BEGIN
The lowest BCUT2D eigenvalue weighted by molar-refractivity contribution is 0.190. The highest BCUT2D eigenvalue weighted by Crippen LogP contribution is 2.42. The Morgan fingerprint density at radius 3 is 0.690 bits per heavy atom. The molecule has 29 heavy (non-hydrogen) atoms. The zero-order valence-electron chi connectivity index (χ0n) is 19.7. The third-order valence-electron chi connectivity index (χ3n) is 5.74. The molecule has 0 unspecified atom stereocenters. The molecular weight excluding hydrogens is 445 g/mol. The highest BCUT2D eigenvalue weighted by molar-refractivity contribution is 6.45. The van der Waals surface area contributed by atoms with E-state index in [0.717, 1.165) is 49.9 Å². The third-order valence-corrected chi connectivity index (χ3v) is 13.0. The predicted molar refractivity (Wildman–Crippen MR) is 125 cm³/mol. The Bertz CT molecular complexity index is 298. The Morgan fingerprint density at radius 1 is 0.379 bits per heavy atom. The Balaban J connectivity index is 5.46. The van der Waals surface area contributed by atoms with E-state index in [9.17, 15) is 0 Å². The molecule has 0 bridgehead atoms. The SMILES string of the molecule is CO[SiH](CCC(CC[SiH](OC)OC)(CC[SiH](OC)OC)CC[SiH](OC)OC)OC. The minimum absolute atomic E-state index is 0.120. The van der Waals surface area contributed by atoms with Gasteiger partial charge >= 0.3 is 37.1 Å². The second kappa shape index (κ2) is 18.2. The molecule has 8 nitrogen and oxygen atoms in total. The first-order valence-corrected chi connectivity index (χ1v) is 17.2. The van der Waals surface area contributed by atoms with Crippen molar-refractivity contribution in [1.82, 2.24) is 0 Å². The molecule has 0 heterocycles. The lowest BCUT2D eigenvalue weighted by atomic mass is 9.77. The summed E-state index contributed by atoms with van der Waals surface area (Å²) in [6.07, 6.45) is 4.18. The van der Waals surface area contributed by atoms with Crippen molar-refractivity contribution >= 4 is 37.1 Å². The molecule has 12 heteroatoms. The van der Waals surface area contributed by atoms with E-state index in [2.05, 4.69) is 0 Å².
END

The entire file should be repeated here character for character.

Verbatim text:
The lowest BCUT2D eigenvalue weighted by molar-refractivity contribution is 0.190. The highest BCUT2D eigenvalue weighted by Crippen LogP contribution is 2.42. The Morgan fingerprint density at radius 3 is 0.690 bits per heavy atom. The molecule has 29 heavy (non-hydrogen) atoms. The zero-order valence-electron chi connectivity index (χ0n) is 19.7. The third-order valence-electron chi connectivity index (χ3n) is 5.74. The molecule has 0 unspecified atom stereocenters. The molecular weight excluding hydrogens is 445 g/mol. The highest BCUT2D eigenvalue weighted by molar-refractivity contribution is 6.45. The van der Waals surface area contributed by atoms with E-state index in [0.717, 1.165) is 49.9 Å². The third-order valence-corrected chi connectivity index (χ3v) is 13.0. The predicted molar refractivity (Wildman–Crippen MR) is 125 cm³/mol. The Bertz CT molecular complexity index is 298. The Morgan fingerprint density at radius 1 is 0.379 bits per heavy atom. The Balaban J connectivity index is 5.46. The van der Waals surface area contributed by atoms with E-state index in [9.17, 15) is 0 Å². The molecule has 0 bridgehead atoms. The SMILES string of the molecule is CO[SiH](CCC(CC[SiH](OC)OC)(CC[SiH](OC)OC)CC[SiH](OC)OC)OC. The minimum absolute atomic E-state index is 0.120. The van der Waals surface area contributed by atoms with Gasteiger partial charge >= 0.3 is 37.1 Å². The second kappa shape index (κ2) is 18.2. The molecule has 8 nitrogen and oxygen atoms in total. The first-order valence-corrected chi connectivity index (χ1v) is 17.2. The van der Waals surface area contributed by atoms with Crippen molar-refractivity contribution in [1.82, 2.24) is 0 Å². The molecule has 0 heterocycles. The lowest BCUT2D eigenvalue weighted by atomic mass is 9.77. The summed E-state index contributed by atoms with van der Waals surface area (Å²) in [6.07, 6.45) is 4.18. The van der Waals surface area contributed by atoms with Crippen molar-refractivity contribution >= 4 is 37.1 Å². The molecule has 12 heteroatoms. The van der Waals surface area contributed by atoms with E-state index in [2.05, 4.69) is 0 Å².